Newspaper article The Evening Standard (London, England)

Caan's Secret for Success: Observe the Masses and Do the Opposite. GROWTH CAPITAL HOW LONDON'S ENTREPRENEURS ARE BUCKING THE ECONOMIC GLOOM

Newspaper article The Evening Standard (London, England)

Caan's Secret for Success: Observe the Masses and Do the Opposite. GROWTH CAPITAL HOW LONDON'S ENTREPRENEURS ARE BUCKING THE ECONOMIC GLOOM

Article excerpt

Byline: Lucy Tobin

THE smart Mayfair headquarters of James Caan's privateequity business is designed to impress. Outside, the personalised number plate on a black Ferrari shows the ex-Dragons' Den investor is enjoying the trophies of success. Inside, a silver name plate on Caan's office door leads to a room carpeted in a deep-pile purple; a large desk is dwarfed only by an imposing boardroom table, there are orchids, pot plants and statues of bears. Yet in this Mayfair office, he is not the only James Caan.

"Is it James Caan with a C or a K?" I'm asked by the secretary. Turns out that James Caan-with-a-C has hired Khanwith-a-K as a property consultant at Hamilton Bradshaw. But as soon as I arrive upstairs in Caan's lair, it's clear who is in charge, and that the entrepreneur who quit Dragons' Den is still bubbling with enthusiasm at the opportunities available to start-ups.

"Now," says Caan, "is the time to take advantage, people complain there's no money out there, it's tough, the markets are challenging -- but that's the time to strike. Observe the masses and do the opposite, that's my motto. Everyone else is complaining about conditions and looking the other way, but you get in there."

He is speaking from experience. After Caan -- then still known as Nazim Khan -- moved from Pakistan to the UK with his family, he spent his teenage years selling some of the leather jackets made by his father's business direct to his friends in his free time while still at school -- "for a good profit", he writes in his autobiography. Afterwards, a spell working at a small recruitment agency in Holborn inspired the entrepreneur to set up his own agency, Alexander Mann, from a windowless former broom cupboard in Pall Mall because it was the only way he could afford an impressive address. By 24, Caan, who changed his name by deed poll after seeing an actor of the same name listed at the end of The Godfather, had his own Rolls-Royce Silver Spirit. He went on to sell Alexander Mann to a private-equity firm in a [pounds sterling]93 million buyout.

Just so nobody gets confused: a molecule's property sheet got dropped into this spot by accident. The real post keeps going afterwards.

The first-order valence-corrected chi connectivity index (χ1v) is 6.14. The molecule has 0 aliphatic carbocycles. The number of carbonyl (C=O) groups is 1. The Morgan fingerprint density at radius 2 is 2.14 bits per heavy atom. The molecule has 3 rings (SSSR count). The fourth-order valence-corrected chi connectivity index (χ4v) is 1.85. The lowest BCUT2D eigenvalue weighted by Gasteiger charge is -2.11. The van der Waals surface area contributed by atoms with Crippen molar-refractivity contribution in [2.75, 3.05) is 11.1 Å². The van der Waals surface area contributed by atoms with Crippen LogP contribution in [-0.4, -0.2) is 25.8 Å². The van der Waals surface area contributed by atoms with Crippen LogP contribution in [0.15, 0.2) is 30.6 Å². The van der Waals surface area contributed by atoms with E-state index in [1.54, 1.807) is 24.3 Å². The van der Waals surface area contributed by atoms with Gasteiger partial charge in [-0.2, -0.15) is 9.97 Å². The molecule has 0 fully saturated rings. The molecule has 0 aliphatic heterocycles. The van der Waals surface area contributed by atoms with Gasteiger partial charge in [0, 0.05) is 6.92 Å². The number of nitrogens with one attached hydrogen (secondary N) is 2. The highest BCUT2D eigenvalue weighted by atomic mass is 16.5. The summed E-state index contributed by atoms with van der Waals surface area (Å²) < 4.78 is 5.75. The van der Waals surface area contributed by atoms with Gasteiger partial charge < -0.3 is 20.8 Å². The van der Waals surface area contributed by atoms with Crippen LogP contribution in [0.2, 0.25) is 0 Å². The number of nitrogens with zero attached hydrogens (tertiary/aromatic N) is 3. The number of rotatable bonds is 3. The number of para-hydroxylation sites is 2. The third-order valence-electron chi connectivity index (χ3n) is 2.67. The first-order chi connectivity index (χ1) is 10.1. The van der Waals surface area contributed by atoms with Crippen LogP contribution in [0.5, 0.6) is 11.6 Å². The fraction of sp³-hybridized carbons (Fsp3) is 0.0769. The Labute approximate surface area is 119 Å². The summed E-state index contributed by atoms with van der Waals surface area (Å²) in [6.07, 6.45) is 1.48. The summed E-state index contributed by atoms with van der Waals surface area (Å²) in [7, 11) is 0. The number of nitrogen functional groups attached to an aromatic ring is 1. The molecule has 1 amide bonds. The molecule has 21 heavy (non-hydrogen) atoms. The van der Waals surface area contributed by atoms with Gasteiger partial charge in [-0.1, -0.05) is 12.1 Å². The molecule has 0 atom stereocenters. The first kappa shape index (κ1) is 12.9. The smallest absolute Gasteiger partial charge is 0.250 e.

With so much success so young, little wonder Caan was asked by the Government to head StartUp Loans, paying out [pounds sterling]2500 student-style loans plus training for young entrepreneurs, in an effort to tackle youth unemployment.

"To be given the opportunity to work with Government and give young people the opportunity to start a business is an honour. It's not just about the money, it's also experience, you get mentors alongside the capital. It will create thousands of businesses and jobs. It's not a handout, but a business loan, and it will reward the taxpayer too," Caan says.

He picks Prince Charles' Prince's Trust as an inspiration. "It recovers nearly 60% of its loans, there's no reason why we shouldn't see the same, or better," he says. "I passionately recommend mentorships -- because in business, if anything can go wrong, it does. …

Search by... Author
Show... All Results Primary Sources Peer-reviewed

Oops!

An unknown error has occurred. Please click the button below to reload the page. If the problem persists, please try again in a little while.